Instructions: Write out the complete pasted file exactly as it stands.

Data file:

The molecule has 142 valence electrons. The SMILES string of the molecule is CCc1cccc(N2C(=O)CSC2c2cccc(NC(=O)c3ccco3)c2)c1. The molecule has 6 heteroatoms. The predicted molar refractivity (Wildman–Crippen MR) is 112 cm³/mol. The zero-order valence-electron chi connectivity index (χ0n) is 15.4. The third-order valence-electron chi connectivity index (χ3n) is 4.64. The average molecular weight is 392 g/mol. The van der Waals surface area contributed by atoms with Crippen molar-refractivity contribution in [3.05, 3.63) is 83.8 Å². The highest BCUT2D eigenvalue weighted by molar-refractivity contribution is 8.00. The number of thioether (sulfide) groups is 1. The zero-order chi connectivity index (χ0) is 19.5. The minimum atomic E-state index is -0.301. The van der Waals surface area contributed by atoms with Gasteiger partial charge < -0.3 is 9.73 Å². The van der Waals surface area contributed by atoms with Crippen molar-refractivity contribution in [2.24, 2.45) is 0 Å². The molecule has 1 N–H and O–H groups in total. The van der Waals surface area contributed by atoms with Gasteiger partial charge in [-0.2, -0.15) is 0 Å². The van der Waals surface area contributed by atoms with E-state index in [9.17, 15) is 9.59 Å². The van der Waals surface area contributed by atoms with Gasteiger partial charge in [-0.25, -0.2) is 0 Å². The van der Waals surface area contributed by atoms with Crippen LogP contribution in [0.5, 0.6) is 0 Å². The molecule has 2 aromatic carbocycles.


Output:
The molecule has 142 valence electrons. The SMILES string of the molecule is CCc1cccc(N2C(=O)CSC2c2cccc(NC(=O)c3ccco3)c2)c1. The molecule has 6 heteroatoms. The predicted molar refractivity (Wildman–Crippen MR) is 112 cm³/mol. The zero-order valence-electron chi connectivity index (χ0n) is 15.4. The third-order valence-electron chi connectivity index (χ3n) is 4.64. The average molecular weight is 392 g/mol. The van der Waals surface area contributed by atoms with Crippen molar-refractivity contribution in [3.05, 3.63) is 83.8 Å². The highest BCUT2D eigenvalue weighted by molar-refractivity contribution is 8.00. The number of thioether (sulfide) groups is 1. The zero-order chi connectivity index (χ0) is 19.5. The minimum atomic E-state index is -0.301. The van der Waals surface area contributed by atoms with Gasteiger partial charge < -0.3 is 9.73 Å². The van der Waals surface area contributed by atoms with Crippen molar-refractivity contribution in [2.24, 2.45) is 0 Å². The molecule has 1 N–H and O–H groups in total. The van der Waals surface area contributed by atoms with Gasteiger partial charge in [-0.2, -0.15) is 0 Å². The van der Waals surface area contributed by atoms with E-state index in [9.17, 15) is 9.59 Å². The van der Waals surface area contributed by atoms with Gasteiger partial charge in [-0.25, -0.2) is 0 Å². The van der Waals surface area contributed by atoms with Crippen LogP contribution in [0.5, 0.6) is 0 Å². The molecule has 2 aromatic carbocycles.